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Gonzalo San Gil, PhD.

You may soon need a licence to take photos of that classic designer chair you bought | ... - 0 views

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    "Changes to UK copyright law will soon mean that you may need to take out a licence to photograph classic designer objects even if you own them."
Gonzalo San Gil, PhD.

Warning 'Strikes' Don't Work On Me, Movie Boss Admits | TorrentFreak - 0 views

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    " Andy on June 26, 2015 C: 0 Breaking A key strategy of the entertainment industries is to repeatedly warn pirating Internet users of their illegal behavior in the belief they will change their ways. However, co-chief of movie company Village Roadshow has just admitted that he's been caught breaking the law numerous times - and he still hasn't learned."
Gonzalo San Gil, PhD.

ISP's "Three Strikes" Scheme is Weird and Broken | TorrentFreak - 0 views

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    " Andy on February 14, 2015 C: 0 Breaking Eircom was one of the first ISPs in Europe to implement a voluntary "three strikes" anti-piracy program but strangely it's now hiding the prospect of disconnections from customers. Together with music group IFPI, they also fail heavily on the piracy education front."
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    " Andy on February 14, 2015 C: 0 Breaking Eircom was one of the first ISPs in Europe to implement a voluntary "three strikes" anti-piracy program but strangely it's now hiding the prospect of disconnections from customers. Together with music group IFPI, they also fail heavily on the piracy education front."
Gonzalo San Gil, PhD.

U.S. 'Strikes' Scheme Fails to Impact Piracy Landscape | TorrentFreak - 0 views

    • Gonzalo San Gil, PhD.
       
      [... The movie group currently has no idea...]
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    [ Andy on January 11, 2015 C: 0 Breaking According to leaked MPAA documents the U.S. "six strikes" ISP warning scheme has thus far failed to impact the overall piracy landscape.]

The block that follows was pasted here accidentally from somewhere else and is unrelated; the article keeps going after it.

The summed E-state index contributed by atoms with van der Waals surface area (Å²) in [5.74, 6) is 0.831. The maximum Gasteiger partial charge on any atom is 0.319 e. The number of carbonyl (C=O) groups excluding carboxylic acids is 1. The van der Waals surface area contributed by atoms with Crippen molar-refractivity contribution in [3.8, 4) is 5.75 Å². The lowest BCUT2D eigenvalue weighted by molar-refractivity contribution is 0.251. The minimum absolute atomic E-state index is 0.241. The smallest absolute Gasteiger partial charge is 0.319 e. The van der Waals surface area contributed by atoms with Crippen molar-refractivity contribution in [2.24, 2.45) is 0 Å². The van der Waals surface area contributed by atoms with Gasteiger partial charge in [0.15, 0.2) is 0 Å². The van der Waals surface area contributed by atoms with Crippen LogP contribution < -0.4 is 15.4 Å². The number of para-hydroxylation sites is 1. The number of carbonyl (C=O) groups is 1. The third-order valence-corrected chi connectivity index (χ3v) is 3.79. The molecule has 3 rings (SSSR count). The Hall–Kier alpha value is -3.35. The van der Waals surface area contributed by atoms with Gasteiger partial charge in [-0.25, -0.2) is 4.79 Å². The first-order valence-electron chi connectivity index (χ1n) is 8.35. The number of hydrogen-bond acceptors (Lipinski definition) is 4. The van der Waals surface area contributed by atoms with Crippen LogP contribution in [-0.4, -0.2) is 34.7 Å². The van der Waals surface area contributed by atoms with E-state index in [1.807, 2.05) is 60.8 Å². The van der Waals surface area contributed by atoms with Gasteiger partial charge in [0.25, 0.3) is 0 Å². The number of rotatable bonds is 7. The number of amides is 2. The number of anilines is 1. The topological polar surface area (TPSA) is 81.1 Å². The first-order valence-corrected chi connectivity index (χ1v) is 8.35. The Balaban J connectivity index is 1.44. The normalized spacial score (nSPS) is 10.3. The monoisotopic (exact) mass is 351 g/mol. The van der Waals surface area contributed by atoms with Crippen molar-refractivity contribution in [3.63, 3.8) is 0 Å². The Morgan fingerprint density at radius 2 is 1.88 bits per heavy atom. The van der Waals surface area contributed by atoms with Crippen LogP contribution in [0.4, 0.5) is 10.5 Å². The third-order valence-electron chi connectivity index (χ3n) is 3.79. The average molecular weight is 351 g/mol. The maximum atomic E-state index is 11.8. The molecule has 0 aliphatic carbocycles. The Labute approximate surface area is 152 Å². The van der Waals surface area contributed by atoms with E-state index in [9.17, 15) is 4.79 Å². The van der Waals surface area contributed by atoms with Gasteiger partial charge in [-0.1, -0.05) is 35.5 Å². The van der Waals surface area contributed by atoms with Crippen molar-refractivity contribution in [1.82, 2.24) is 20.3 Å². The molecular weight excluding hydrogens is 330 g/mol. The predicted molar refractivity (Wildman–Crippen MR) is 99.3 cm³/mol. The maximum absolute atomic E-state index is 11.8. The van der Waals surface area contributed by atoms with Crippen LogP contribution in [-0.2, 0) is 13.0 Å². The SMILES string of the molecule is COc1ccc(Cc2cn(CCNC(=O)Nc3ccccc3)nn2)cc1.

Gonzalo San Gil, PhD.

EU high court strikes down metadata collection law | Ars Technica - 1 views

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    "Citizens made to feel that they "are the subject of constant surveillance." by Cyrus Farivar - Apr 8 2014, 4:25pm CEST"
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    Just finished reading the court's opinion. I can only wish that the U.S. government had such fine-tuned respect for civil rights Not quoted in the linked article, but opinion paragraph 68 is very bad news for U.S. service providers: "In the second place, it should be added that that directive does not require the data in question to be retained within the European Union, with the result that it cannot be held that the control, explicitly required by Article 8(3) of the Charter, by an independent authority of compliance with the requirements of protection and security, as referred to in the two previous paragraphs, is fully ensured. Such a control, carried out on the basis of EU law, is an essential component of the protection of individuals with regard to the processing of personal data (see, to that effect, Case C-614/10 Commission v Austria EU:C:2012:631, paragraph 37).". The Court is holding, in other words, that an E.U. network *must* be created that can prevent user's data from being transported outside the E.U., that user's data retained for law enforcement or national defense purposes cannot be transmitted or stored outside the E.U. It will take awhile for this to be transposed into national laws. But this is very good news for folks in the E.U. and for civil libertarians globally.
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